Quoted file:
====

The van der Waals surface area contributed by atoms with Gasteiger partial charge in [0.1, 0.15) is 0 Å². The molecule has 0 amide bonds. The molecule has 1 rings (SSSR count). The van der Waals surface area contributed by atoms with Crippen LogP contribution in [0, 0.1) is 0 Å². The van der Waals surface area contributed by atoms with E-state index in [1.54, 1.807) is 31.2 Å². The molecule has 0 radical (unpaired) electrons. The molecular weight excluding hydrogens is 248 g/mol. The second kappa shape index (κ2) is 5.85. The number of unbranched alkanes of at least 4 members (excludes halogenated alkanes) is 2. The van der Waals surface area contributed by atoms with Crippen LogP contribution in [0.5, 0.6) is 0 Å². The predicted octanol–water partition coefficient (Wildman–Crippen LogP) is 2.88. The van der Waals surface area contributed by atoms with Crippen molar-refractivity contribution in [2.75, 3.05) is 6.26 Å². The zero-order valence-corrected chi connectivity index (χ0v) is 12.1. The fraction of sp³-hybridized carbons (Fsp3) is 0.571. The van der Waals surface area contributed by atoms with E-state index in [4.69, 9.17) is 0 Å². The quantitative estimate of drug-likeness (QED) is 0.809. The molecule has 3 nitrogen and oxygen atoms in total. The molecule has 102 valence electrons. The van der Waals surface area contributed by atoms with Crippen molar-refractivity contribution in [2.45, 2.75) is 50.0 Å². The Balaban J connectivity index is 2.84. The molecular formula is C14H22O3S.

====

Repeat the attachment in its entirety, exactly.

The van der Waals surface area contributed by atoms with Gasteiger partial charge in [0.1, 0.15) is 0 Å². The molecule has 0 amide bonds. The molecule has 1 rings (SSSR count). The van der Waals surface area contributed by atoms with Crippen LogP contribution in [0, 0.1) is 0 Å². The van der Waals surface area contributed by atoms with E-state index in [1.54, 1.807) is 31.2 Å². The molecule has 0 radical (unpaired) electrons. The molecular weight excluding hydrogens is 248 g/mol. The second kappa shape index (κ2) is 5.85. The number of unbranched alkanes of at least 4 members (excludes halogenated alkanes) is 2. The van der Waals surface area contributed by atoms with Crippen LogP contribution in [0.5, 0.6) is 0 Å². The predicted octanol–water partition coefficient (Wildman–Crippen LogP) is 2.88. The van der Waals surface area contributed by atoms with Crippen molar-refractivity contribution in [2.75, 3.05) is 6.26 Å². The zero-order valence-corrected chi connectivity index (χ0v) is 12.1. The fraction of sp³-hybridized carbons (Fsp3) is 0.571. The van der Waals surface area contributed by atoms with E-state index in [4.69, 9.17) is 0 Å². The quantitative estimate of drug-likeness (QED) is 0.809. The molecule has 3 nitrogen and oxygen atoms in total. The molecule has 102 valence electrons. The van der Waals surface area contributed by atoms with Crippen molar-refractivity contribution in [2.45, 2.75) is 50.0 Å². The Balaban J connectivity index is 2.84. The molecular formula is C14H22O3S.